parallel bit counter performs better. Here's one example of 
 such an input case:

 	Naïve:
 	real	0m4.159s
 	user	0m4.172s
 	sys	0m0.024s

 	Kernighan:
 	real	0m2.114s
 	user	0m2.129s
 	sys	0m0.020s

 	Parallel:
 	real	0m2.024s
 	user	0m2.039s
 	sys	0m0.028s

 As you can see, the advantage of the parallel count is only 
 slightly (albeit consistently) better than Kernighan.
Did you run the benchmark on different CPU architectures ? I recently benchmarked code which was performing a calculation one of 2 ways. 1st way was to calculate for real, the other used look up tables. I ran the test on an i7 haswell and an i5 skylake. The i5 was performing faster with look up tables, the i7 performance was worse using look up tables. The performance impact was similar to your 1st benchmark Parallel vs Kernighan.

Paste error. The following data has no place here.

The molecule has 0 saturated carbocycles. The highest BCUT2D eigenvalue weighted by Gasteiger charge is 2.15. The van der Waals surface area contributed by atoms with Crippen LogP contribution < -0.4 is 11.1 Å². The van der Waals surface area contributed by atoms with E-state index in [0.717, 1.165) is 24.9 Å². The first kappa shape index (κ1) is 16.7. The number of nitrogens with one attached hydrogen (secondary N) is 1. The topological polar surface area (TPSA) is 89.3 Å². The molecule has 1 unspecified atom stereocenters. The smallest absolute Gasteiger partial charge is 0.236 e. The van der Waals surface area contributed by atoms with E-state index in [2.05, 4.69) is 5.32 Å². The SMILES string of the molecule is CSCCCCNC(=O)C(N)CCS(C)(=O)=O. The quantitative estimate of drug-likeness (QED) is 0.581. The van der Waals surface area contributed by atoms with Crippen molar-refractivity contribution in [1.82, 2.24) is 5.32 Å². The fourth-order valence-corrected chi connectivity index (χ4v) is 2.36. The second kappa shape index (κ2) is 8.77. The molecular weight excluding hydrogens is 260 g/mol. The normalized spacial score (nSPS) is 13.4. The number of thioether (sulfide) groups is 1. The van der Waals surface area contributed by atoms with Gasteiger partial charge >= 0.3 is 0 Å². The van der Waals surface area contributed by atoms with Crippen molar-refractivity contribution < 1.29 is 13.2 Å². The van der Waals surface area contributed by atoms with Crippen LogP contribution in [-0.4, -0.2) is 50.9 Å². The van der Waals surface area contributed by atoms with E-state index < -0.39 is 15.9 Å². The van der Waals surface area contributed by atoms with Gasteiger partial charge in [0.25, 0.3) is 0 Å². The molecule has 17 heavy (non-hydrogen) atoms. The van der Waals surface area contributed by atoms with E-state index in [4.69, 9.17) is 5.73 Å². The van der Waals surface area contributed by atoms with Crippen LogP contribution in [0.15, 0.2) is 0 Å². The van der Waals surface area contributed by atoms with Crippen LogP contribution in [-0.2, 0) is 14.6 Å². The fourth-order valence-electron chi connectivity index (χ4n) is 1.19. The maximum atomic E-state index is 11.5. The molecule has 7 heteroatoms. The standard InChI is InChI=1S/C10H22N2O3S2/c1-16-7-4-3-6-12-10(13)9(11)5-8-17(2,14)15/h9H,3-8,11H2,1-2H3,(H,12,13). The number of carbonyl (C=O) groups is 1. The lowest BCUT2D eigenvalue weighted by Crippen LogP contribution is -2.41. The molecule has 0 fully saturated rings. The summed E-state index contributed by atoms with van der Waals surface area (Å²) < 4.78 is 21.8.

Jun 04
prev sibling next sibling parent "H. S. Teoh" <hsteoh quickfur.ath.cx> writes:
On Thu, Jun 04, 2020 at 01:27:39AM +0000, Paul Backus via Digitalmars-d wrote:
[...]
 Interesting stuff. Did you compare your implementations with the
 popcnt function in core.bitop? There could be a potential improvement
 here.
On Thu, Jun 04, 2020 at 07:42:07AM +0000, Patrick Schluter via Digitalmars-d wrote: [...]
 You should try to use the popcnt instruction of the cpu (in asm or
 with intrinsics). It's at least 3 or 4 order of magnitude (i.e.
 between 1000 and 10000 times) faster than any of these tricks. I made
 the change last year in my work codebase since we've left the SPARC
 servers (they had a very slow implementation of popcount).
 All modern CPU's have the instruction.